February 13, 2024 · 0 comments
By Zoe Crombie.
A shy boy admires a popular girl in his class, a safe distance away from her macho ‘boyfriend’ and judgemental peers, hoping that she may just be different from the others. This isn’t an uncommon set up for an anime, particularly one set in a high school, but Harmonie takes an intriguing direction as his ability to recreate any tune he hears attracts her attention in a twist of fate. As the two become closer, their creativity becomes intertwined, and the film delves into the mystery of an evocative song, a shared dream, and three glass bottles.
Though many of the most famous anime directors are associated with feature films (Hayao Miyazaki and Satoshi Kon) and to an extent television series (Hideki Anno), but there’s another arena of anime where some fascinating creative voices can be heard: shorts on video, as festival entrants and as music videos or even advertisements allow for enormous experimentation, and pithy explorations of unique story concepts.
One filmmaker who works regularly in this mode is Yasuhiro Yoshiura. Known for film festival releases that showcase fresh ideas in a limited runtime, Yoshiura has made a career out of the art of the short form animation, from video releases like Pale Cocoon and Aquatic Language to anime premiered online like Patema Inverted and Time of Eve. Usually working in a science fiction-tinged mode with futuristic settings or strange new phenomena, the director has a flair for the spectacular and the unexplainable, and nowhere is this clearer than in his 2014 short Harmonie.
Harmonie follows Akio Honjou, a shy high school boy who only feels understood by his two friends, but who longs to be known by his more popular crush Juri Makina, a quietly beautiful girl surrounded by an intimidating group of louder kids. Describing this desire in an opening narration as wanting to find commonalities between their ‘worlds’, this idea becomes increasingly literal, with the inner worlds of the characters expressed beautifully through dream sequences soundtracked to music written in-universe by Makina.
A benefit of the short runtimes of Yoshiura’s work is undeniably the visuals, which are given much more attention than they would have been afforded in a more sizeable piece of media. There’s no overuse of pre-drawn establishing shots or staring awkwardly at the backs of characters in Harmonie; each shot, even when depicting a simple character reaction or classroom scene, feels intentionally realised and structured in a way that allows even the most mundane moments to stick with you.
With that being said, the standout elements of Harmonie are undeniably the dream sequences: headfirst dives into fantasy away from the slice of life setting of the rest of the film. Loosely resembling the growing love between the two leads, but suggesting a more complex backstory for Makina in particular, these scenes are rendered by Yoshiura to be a total stylistic break, more reminiscent of a sci fi Suzume than an Anthem of the Heart style high school romantic drama.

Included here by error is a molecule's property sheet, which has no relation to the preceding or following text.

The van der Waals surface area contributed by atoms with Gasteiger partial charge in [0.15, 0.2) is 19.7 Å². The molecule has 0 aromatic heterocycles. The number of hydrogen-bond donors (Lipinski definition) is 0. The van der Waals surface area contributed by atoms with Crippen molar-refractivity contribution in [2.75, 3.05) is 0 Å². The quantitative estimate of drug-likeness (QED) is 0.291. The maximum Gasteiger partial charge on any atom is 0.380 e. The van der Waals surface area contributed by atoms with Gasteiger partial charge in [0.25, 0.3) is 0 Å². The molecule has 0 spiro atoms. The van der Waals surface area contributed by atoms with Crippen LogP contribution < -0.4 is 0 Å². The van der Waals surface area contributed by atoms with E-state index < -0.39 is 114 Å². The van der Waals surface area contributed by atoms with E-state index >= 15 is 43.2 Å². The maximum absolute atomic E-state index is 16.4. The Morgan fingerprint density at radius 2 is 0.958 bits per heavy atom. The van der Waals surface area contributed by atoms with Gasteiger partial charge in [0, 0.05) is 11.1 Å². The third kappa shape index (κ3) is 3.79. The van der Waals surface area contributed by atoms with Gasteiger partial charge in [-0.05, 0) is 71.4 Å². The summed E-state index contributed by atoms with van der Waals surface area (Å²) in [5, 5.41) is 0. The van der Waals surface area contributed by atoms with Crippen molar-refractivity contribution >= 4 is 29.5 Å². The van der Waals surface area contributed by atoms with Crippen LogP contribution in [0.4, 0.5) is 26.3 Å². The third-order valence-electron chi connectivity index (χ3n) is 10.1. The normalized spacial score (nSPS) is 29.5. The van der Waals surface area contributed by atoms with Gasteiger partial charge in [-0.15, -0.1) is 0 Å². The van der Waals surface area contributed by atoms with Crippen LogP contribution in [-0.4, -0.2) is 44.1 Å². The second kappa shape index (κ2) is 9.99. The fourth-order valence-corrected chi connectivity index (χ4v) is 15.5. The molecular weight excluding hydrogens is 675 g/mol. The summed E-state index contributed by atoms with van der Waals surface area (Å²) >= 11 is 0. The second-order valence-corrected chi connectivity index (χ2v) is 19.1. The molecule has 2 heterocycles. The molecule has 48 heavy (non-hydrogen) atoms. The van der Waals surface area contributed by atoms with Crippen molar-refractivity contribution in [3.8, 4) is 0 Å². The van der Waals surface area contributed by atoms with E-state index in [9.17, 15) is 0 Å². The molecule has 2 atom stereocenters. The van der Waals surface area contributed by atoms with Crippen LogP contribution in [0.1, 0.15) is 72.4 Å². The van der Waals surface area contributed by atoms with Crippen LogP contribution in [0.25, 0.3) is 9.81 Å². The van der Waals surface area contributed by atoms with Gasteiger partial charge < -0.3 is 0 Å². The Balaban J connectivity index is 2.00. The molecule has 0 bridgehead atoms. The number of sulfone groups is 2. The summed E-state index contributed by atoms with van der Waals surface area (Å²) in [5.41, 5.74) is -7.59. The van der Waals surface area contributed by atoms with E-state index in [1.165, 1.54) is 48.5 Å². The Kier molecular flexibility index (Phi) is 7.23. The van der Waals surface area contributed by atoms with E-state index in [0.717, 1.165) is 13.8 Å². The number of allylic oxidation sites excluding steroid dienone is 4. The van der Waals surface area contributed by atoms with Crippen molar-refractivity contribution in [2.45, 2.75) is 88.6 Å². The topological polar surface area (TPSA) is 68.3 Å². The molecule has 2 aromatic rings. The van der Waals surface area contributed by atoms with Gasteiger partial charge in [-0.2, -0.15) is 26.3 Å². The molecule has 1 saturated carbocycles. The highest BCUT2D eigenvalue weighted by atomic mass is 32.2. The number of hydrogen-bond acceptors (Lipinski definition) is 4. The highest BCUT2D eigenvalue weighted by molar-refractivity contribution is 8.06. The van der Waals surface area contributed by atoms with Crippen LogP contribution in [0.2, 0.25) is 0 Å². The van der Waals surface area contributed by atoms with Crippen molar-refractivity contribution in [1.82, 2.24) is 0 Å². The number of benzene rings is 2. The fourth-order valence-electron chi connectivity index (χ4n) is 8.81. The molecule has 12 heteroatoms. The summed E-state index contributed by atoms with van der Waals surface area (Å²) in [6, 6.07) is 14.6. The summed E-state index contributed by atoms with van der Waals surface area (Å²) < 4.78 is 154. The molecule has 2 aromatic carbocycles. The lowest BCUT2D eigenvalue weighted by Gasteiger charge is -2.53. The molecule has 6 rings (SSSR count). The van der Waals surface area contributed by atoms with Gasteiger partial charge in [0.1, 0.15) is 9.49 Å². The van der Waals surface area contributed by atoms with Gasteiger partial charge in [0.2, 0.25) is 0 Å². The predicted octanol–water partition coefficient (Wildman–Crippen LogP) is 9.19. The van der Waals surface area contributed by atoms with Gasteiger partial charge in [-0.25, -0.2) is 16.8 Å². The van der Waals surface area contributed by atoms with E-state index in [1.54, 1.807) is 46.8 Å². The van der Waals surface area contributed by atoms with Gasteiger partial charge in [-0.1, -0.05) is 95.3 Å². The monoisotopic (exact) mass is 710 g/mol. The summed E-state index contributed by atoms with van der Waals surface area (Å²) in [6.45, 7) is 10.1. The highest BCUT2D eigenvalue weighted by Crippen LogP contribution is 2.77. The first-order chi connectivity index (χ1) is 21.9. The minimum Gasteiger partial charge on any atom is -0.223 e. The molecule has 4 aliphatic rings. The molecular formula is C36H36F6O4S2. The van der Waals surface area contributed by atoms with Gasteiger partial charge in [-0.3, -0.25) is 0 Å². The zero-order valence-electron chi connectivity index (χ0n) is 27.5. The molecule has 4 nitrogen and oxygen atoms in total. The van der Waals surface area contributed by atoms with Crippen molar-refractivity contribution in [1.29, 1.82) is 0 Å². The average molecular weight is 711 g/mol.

Centring around an apocalyptic world reminiscent of Yoshiura’s later works, this fictional space is filled with faceless automatons, ruined towers, and mysterious magical artefacts, all rendered with wonderful melodrama. The effect is memorable, giving the impression of a dreamscape more impressively and authentically than most animations out there.
While unique in its premise, Harmonie does sometimes fall into some of the more unfortunate tendencies of its romantic shounen peers. Watching our protagonist bang his head against the wall while wailing ‘baka’ under his breath gets a little tiresome the second time round, and the overbearing masculinity of the so-called boyfriend does tend to grate (by design, to be fair). But in other ways, the cliches enhance the sincerity; like Makoto Shinkai, the master of breathing new life into old romance tropes, the film is infused with the naivety and enthusiasm of two kids feeling as though they’re the first two people in the world to discover love.
Harmonie may leave you wishing for a longer runtime, but it’s a great little story with a visual and emotional scope that more than exceeds what you might expect from its limited runtime. It’s also a great way into Yoshiura’s filmography, filled with works like this that give a little space to a big concept. Like the dream at the centre of the film that clings to the characters and irrevocably links them, this is an OVA that will stick with you for a long time to come.
Zoe Crombie is an associate lecturer and PhD candidate at Lancaster University working on Studio Ghibli. Harmonie is released in the UK by Anime Limited.